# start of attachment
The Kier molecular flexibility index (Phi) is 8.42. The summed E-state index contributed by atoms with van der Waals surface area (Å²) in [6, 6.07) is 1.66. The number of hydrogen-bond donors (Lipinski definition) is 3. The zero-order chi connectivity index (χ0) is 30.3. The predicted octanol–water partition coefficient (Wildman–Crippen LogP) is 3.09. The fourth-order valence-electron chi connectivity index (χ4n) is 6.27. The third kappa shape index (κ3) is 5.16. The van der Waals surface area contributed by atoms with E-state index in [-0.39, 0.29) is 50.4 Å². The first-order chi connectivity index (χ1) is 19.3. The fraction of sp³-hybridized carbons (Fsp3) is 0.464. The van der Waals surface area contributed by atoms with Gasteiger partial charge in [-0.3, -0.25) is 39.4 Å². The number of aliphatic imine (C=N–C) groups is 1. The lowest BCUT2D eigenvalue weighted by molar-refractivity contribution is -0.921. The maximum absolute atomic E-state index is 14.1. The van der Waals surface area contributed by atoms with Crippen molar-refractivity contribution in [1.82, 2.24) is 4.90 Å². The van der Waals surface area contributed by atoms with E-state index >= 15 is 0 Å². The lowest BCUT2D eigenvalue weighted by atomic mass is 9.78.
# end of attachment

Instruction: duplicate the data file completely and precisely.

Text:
The Kier molecular flexibility index (Phi) is 8.42. The summed E-state index contributed by atoms with van der Waals surface area (Å²) in [6, 6.07) is 1.66. The number of hydrogen-bond donors (Lipinski definition) is 3. The zero-order chi connectivity index (χ0) is 30.3. The predicted octanol–water partition coefficient (Wildman–Crippen LogP) is 3.09. The fourth-order valence-electron chi connectivity index (χ4n) is 6.27. The third kappa shape index (κ3) is 5.16. The van der Waals surface area contributed by atoms with E-state index in [-0.39, 0.29) is 50.4 Å². The first-order chi connectivity index (χ1) is 19.3. The fraction of sp³-hybridized carbons (Fsp3) is 0.464. The van der Waals surface area contributed by atoms with Gasteiger partial charge in [-0.3, -0.25) is 39.4 Å². The number of aliphatic imine (C=N–C) groups is 1. The lowest BCUT2D eigenvalue weighted by molar-refractivity contribution is -0.921. The maximum absolute atomic E-state index is 14.1. The van der Waals surface area contributed by atoms with Crippen molar-refractivity contribution in [1.82, 2.24) is 4.90 Å². The van der Waals surface area contributed by atoms with E-state index >= 15 is 0 Å². The lowest BCUT2D eigenvalue weighted by atomic mass is 9.78.